Recently, I have been spending time with product teams whose “products” are internal systems. I define an internal system to be software that supports some internal business, administrative, or other process (e.g., internal communications, manufacturing, finance, etc.) and is used predominately by users internal to the company. Internal systems exist in many industries, including financial institutions, insurance companies, and health care companies.

One thing I noticed about companies focused on internal systems is the different perspectives of product managers in those organizations. Some product managers in these companies embrace the importance and relevance of product management frameworks, practices, and tools. While there are exceptions, these product managers have had prior product management experience in companies whose products were broadly available in the external market. Other product managers in these companies tend to focus on more of a project-centric approach to internal systems and can be somewhat dismissive of the product management discipline. These product managers tend to come from companies that have only had internal users and produced internal systems. There are strong exceptions to these general observations. However, I think the difference of opinion about the relevance of product management frameworks, practices, and tools among product leaders and managers in companies with internal systems is real.

My point of view is that internal systems are products too! Internal systems would benefit from using product management frameworks, practices, and tools to create and evolve successful products. Principles such as the product category and its placement on the technology adoption life cycle (TALC) and the implications of this placement apply equally well to internal products as they do external products. Target market and related persona definitions are critical to the success of internal products. The discipline of buyer and user discovery to understand pain points and desired outcomes is also relevant to internal products. The principles of whole product definition, prioritization, and road mapping are great internal product disciplines. Competitive analysis, value proposition definition, and customer value realization all matter for internal products. The SaaS product focus on customer success management, driven by product analytics and best practices workflows, is also relevant to internal products.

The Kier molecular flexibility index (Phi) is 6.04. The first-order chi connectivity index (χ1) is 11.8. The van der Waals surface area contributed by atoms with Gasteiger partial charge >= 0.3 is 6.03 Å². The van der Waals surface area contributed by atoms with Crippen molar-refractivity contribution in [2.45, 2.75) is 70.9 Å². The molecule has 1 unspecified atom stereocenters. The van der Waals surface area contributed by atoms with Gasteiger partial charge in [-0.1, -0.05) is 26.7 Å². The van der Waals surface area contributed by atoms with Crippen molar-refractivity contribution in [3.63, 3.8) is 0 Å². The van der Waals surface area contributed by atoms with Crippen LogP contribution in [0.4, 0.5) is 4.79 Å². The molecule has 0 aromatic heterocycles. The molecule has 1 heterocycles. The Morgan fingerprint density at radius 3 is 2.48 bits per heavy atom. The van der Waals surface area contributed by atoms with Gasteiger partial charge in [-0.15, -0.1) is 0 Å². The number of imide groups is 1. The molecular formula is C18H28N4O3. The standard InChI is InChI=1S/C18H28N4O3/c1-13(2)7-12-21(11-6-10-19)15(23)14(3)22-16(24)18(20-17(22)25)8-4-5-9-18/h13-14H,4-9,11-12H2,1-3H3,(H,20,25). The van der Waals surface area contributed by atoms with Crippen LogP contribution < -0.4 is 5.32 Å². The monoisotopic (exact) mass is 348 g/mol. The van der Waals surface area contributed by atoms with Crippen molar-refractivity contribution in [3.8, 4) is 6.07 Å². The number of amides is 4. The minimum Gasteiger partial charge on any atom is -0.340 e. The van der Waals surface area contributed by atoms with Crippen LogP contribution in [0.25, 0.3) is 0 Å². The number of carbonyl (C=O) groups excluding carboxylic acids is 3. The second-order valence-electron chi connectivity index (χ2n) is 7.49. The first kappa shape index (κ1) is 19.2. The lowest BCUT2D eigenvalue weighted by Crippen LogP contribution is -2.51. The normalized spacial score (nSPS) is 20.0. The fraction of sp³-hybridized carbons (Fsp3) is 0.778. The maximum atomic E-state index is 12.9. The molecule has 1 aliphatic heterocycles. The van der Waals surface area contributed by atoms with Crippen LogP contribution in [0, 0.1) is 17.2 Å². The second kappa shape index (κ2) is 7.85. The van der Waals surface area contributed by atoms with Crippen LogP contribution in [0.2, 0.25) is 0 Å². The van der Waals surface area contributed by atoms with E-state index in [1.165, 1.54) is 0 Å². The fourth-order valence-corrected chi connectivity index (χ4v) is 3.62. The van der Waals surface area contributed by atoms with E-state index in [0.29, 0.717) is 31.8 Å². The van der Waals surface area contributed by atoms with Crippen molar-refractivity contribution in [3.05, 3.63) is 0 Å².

The product-led-growth (“PLG”) movement has made competing products easy to find, try, and buy. Internal products are increasingly under pressure to prove their ROI in a SaaS world where low entry cost and rapid time to value PLG alternative products abound. This would suggest that a robust product management discipline, influenced by competing external products, could be a critical success factor for internal products.

My experience is that there is work required to translate the product management frameworks, practices, and tools into terminology and use cases meaningful to internal product teams. It is important to bridge the gap between product management ideas and their relevance to internal product teams. Product leaders, educators, and coaches must be intentional in their effort to bridge this gap.